All those "ifs" bother Jeff Bada of the Scripps Institution of Oceanography in La Jolla, California.

"It's just a series of maybe steps," he says. "To me that makes the whole thing a big maybe."

But Hough says what's appealing about his theory is that in the regions of Orion much larger than our Solar System, the polarization was all right-handed, which could account for the left-handed bias of amino acids on earth. Sugars, on the other hand, are too unstable to have arrived directly from space, says Hough. Their right bias may be the byproduct of the early biological synthesis of amino acids.

Bada and Hough agree that life on Mars or Europa could test the theory.

"If it has [right-handed] amino acids," Bada says, "it throws the whole thing out."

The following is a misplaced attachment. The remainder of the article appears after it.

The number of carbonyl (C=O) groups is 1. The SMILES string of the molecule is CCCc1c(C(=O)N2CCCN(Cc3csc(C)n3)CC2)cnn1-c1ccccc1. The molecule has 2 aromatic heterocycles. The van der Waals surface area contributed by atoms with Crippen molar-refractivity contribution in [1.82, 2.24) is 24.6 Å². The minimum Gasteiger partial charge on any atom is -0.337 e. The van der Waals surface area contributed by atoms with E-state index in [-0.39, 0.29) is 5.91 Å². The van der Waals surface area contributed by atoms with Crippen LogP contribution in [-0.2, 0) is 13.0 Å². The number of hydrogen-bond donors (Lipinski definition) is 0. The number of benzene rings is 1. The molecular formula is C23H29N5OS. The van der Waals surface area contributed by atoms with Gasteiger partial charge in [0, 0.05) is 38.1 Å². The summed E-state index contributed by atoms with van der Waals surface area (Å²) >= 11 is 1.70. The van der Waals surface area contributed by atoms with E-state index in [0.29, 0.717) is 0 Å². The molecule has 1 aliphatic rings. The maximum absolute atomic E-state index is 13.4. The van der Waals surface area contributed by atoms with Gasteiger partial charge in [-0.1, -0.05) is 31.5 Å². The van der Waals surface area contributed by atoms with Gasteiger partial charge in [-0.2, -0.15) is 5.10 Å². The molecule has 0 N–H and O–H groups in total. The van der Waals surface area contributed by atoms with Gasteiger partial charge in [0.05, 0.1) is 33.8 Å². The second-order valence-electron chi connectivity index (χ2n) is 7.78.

A Snap In The Dark
A New Probe With The Largest Camera Ever Launched Into Space Could Throw Light On The Universe's Latest Mystery - Dark Energy

by Marcus Chown
November 21, 2002
from TheGuardian Website

It is invisible, it pervades space and it is unaccountably speeding up the expansion of the universe. The "dark energy" was discovered four years ago and nobody has the slightest idea what it is, despite the fact it is controlling the fate of the universe.

Now astronomers are proposing a space probe that could nail the cosmology's stickiest problem once and for all. It's called the Supernova acceleration probe (Snap) and it will boast the largest camera put in space - 30 times bigger than the camera on Nasa's Hubble space telescope.

Its task? To make detailed measurements of more than 2,000 exploding stars, or "supernovae", as they detonate in far away galaxies.